March 21, 2011

This Weekend’s News: Japan's Recovery

The death toll in Japan reached
more than 8,000 on Sunday, with another 12,000 still missing
since the
devastating 9.0 earthquake and tsunami struck the island nation’s northeastern
communities ten days ago. Power was partially restored to Japan’s Fukushima
nuclear plant, the site of one of the worst nuclear crises since the Chernobyl
nuclear power disaster in 1986. According to The Los Angeles Times, workers
at the plant were able to reconnect two of the reactors to the power grid
offering hope that the facility’s cooling system could be restored to stave off
continued overheating in the damaged reactors. And though progress has been
made, it was not overstated. Indeed, experts cautioned that there was still much
to be done. The Associated Press
reported on Sunday: “Still, serious problems remained at the Fukushima Dai-ichi
nuclear complex. Pressure
unexpectedly rose in a third unit's reactor, meaning plant operators may need
to deliberately release radioactive steam

Just as progress was being made to contain the nuclear
crisis, concerns were raised about nuclear contamination as radiation was
detected in food stocks many miles away. “The government said it had found
higher than normal levels of radioactivity in spinach and milk at farms up to
90 miles away from the plants, the
first confirmation that the unfolding nuclear crisis has affected the nation’s
food supply
,” The New York Times reported
on Sunday. “Minuscule amounts of radioactive iodine were also detected in the
water supply in Tokyo and its five surrounding prefectures. In Tokyo, about 170
miles from the Fukushima Daiichi plant, the level was less than 1 percent of
that considered dangerous by the government. In
Fukushima city, about 50 miles from the power plant, the levels were still
below half of the legal limit.

While government officials said the radiation
levels were too small to pose any immediate health risk
, the concerns nevertheless
raised fears, worrying some that Japan’s long-term recovery could be hampered
by damage to Japan’s brand of signature foods, including world-renowned seafood
(Sushi) and Kobe beef. The New York Times
reported on Sunday that, “no
food exports from Japan have failed quality tests being done by other countries
And the government has not made any mention of contaminated farm animals or
seafood products. Yet others are discussing voluntary testing in order preempt
any fears that animal or seafood products could be tainted:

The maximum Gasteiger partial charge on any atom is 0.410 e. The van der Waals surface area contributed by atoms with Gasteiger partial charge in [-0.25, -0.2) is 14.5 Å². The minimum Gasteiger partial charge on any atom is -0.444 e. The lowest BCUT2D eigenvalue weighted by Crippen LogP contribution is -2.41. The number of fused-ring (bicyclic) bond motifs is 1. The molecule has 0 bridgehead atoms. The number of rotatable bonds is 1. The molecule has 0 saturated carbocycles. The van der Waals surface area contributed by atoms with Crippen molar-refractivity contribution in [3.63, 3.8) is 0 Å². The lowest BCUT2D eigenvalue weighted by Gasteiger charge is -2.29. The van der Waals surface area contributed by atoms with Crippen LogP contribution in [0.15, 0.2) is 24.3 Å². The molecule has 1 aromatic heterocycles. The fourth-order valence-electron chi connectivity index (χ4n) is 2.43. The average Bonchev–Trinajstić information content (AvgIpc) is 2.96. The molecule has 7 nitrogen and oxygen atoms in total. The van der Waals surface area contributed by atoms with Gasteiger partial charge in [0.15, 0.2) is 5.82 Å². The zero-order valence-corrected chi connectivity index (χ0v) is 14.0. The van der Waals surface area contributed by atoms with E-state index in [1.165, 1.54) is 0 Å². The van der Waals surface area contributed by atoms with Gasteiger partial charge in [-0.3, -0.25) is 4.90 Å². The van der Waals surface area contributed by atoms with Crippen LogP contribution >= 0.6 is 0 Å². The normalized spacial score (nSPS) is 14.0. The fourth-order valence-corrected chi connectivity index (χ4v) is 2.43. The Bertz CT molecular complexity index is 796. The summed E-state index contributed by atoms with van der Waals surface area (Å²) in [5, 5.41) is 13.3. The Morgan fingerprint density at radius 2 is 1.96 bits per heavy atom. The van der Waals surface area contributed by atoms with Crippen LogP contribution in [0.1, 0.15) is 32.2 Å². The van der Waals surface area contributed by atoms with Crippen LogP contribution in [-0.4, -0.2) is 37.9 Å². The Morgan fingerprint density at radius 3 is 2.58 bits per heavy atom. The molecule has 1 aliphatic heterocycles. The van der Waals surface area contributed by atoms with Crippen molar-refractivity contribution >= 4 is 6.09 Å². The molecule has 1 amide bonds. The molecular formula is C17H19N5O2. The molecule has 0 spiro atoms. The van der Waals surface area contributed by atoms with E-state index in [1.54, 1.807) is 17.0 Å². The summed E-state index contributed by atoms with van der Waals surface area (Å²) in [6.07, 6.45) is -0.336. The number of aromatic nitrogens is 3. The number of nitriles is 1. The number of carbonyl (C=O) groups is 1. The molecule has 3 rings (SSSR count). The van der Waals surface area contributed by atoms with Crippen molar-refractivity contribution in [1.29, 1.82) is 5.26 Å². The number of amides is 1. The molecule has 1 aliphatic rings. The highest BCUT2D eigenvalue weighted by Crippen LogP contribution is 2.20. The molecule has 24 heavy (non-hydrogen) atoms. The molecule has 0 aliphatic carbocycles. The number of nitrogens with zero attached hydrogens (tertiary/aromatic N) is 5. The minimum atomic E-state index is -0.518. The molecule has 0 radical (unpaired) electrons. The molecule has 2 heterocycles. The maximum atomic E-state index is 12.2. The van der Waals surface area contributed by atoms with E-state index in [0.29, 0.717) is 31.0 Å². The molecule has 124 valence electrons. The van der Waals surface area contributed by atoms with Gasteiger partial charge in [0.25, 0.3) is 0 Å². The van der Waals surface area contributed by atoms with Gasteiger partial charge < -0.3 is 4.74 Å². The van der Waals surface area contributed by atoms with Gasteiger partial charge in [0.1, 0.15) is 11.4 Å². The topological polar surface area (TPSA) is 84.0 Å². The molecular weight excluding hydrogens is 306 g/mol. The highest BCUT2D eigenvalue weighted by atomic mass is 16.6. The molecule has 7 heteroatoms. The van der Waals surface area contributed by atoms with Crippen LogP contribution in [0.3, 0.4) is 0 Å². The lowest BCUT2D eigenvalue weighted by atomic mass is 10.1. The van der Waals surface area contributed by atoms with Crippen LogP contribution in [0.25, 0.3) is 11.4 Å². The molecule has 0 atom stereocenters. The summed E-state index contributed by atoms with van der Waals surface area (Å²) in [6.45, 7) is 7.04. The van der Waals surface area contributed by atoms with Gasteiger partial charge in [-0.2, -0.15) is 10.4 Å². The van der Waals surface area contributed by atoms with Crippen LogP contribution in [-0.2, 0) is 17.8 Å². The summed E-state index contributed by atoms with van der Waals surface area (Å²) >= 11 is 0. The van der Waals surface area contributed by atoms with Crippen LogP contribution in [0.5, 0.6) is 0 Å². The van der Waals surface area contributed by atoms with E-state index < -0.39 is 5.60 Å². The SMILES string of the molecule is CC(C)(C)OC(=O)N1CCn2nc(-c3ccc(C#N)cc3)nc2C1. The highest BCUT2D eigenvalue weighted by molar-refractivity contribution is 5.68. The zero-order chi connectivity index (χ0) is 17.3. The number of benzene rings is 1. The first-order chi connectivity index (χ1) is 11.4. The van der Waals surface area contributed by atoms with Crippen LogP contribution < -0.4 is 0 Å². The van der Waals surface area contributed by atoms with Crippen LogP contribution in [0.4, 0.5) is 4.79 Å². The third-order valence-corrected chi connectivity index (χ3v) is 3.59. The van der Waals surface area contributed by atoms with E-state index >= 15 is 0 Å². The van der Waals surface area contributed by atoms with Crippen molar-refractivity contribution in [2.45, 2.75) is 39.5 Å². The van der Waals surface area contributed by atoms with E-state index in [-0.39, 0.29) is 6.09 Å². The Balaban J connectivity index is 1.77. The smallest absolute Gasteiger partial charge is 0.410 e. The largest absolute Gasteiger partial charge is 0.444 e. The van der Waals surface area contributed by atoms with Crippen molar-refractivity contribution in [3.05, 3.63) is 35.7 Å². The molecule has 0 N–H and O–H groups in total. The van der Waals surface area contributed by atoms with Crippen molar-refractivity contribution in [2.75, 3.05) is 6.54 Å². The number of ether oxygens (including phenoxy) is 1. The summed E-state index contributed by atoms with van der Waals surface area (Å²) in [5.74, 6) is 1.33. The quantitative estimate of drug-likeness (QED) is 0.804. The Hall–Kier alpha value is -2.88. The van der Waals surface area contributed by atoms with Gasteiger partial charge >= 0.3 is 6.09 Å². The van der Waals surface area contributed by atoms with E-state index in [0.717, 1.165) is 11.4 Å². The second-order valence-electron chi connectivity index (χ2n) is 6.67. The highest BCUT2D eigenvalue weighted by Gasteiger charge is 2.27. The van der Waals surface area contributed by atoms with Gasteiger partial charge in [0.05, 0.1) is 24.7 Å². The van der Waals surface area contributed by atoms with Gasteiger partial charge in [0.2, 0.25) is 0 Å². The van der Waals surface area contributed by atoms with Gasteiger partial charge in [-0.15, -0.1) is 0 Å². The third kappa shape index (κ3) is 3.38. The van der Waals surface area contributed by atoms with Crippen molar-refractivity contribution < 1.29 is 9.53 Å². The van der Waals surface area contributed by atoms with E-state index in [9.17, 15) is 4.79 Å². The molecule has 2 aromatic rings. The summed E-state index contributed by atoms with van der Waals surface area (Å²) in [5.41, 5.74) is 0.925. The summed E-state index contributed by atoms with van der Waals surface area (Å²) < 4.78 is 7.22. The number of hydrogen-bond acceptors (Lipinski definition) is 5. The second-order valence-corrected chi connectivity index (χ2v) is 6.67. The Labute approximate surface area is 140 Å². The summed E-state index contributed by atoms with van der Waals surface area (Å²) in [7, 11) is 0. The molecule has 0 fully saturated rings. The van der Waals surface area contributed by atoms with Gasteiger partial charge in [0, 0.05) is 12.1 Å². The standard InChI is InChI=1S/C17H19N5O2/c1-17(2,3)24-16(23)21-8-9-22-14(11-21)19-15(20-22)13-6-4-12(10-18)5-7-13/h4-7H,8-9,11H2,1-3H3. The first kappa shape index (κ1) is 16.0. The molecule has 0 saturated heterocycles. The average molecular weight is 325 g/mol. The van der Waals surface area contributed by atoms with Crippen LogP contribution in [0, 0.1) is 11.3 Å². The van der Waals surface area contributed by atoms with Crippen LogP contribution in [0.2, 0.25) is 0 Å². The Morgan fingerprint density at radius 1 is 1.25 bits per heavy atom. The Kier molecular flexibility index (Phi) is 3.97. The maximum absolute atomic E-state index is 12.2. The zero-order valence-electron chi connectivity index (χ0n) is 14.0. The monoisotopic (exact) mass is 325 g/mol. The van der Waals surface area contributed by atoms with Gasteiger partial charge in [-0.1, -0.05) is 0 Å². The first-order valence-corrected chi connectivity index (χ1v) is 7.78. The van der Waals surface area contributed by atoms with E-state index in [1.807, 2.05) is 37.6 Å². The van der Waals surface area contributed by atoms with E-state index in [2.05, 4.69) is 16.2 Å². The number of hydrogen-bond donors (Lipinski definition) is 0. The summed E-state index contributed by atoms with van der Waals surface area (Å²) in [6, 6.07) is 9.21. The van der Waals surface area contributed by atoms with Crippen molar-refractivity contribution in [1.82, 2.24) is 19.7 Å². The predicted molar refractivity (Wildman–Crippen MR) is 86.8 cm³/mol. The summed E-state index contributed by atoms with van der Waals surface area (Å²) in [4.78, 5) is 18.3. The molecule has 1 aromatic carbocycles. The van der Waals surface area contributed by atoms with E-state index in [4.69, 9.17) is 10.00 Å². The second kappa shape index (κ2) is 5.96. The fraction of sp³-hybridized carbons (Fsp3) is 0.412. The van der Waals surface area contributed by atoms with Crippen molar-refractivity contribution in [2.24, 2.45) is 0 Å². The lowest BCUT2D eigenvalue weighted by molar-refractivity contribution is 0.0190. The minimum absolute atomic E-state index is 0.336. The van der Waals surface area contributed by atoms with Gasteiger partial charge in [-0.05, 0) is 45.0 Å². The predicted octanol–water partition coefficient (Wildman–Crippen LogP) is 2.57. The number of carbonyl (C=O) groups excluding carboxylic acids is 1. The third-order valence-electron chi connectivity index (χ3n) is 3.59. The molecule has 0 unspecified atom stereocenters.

“If the accident becomes bigger,
like Chernobyl, it will damage all the brands and people won’t buy any of it,
even if it’s safe,” said Hiroshi Uchida, a former professor of agricultural
science, speaking of Kobe, Sendai and other brands of high-priced, top-quality
Japanese beef. “Even
though the government hasn’t mentioned the possibility of contamination of
beef, we should start testing to convince people the beef is safe.”

The last ten days have been trying for Japan. But reports
coming out of there have shown the incredible resolve the Japanese people have
to come together in a time of crisis. I’m hopeful that as we look toward the
next ten days, and then the next ten days, that resolve will payoff.

In the wake of events in Japan, CNAS released two policy
briefs on Friday. As Christine wrote on the blog Saturday, the first policy
brief – Disaster in Japan: Nuclear Energy, the
Economy and the U.S.-Japan Alliance
– explores pressing questions for
American policymakers, including a look at the world’s energy future, written
by Christine. The second policy brief
by our colleagues Patrick Cronin and Brian Burton gleans some lessons from this
crisis to help policymakers think through the kind of planning scenarios the
United States needs for the coming decades. Both are a must read.

This Week’s Events

On Tuesday at 8:30 AM, George Washington University (GWU) will
host a World
Water Day Symposium
. Then at 9:00 AM, head to the Center for Strategic and
International Studies for an event on “High-Impact
Energy Efficiency.”

On Wednesday at 10:00 AM, the Heritage Foundation is holding
a panel discussion to explore if “Rare
Earths Require Congressional Action.”

Thursday starting at 4:00 PM, the Elliot School at GWU will
host a discussion on “Russia’s
Energy Strategy Abroad.”

Finally, Friday at 1:30 PM go to SAIS for an event on “An
Evolving Climate Regime: Cancun and Beyond.”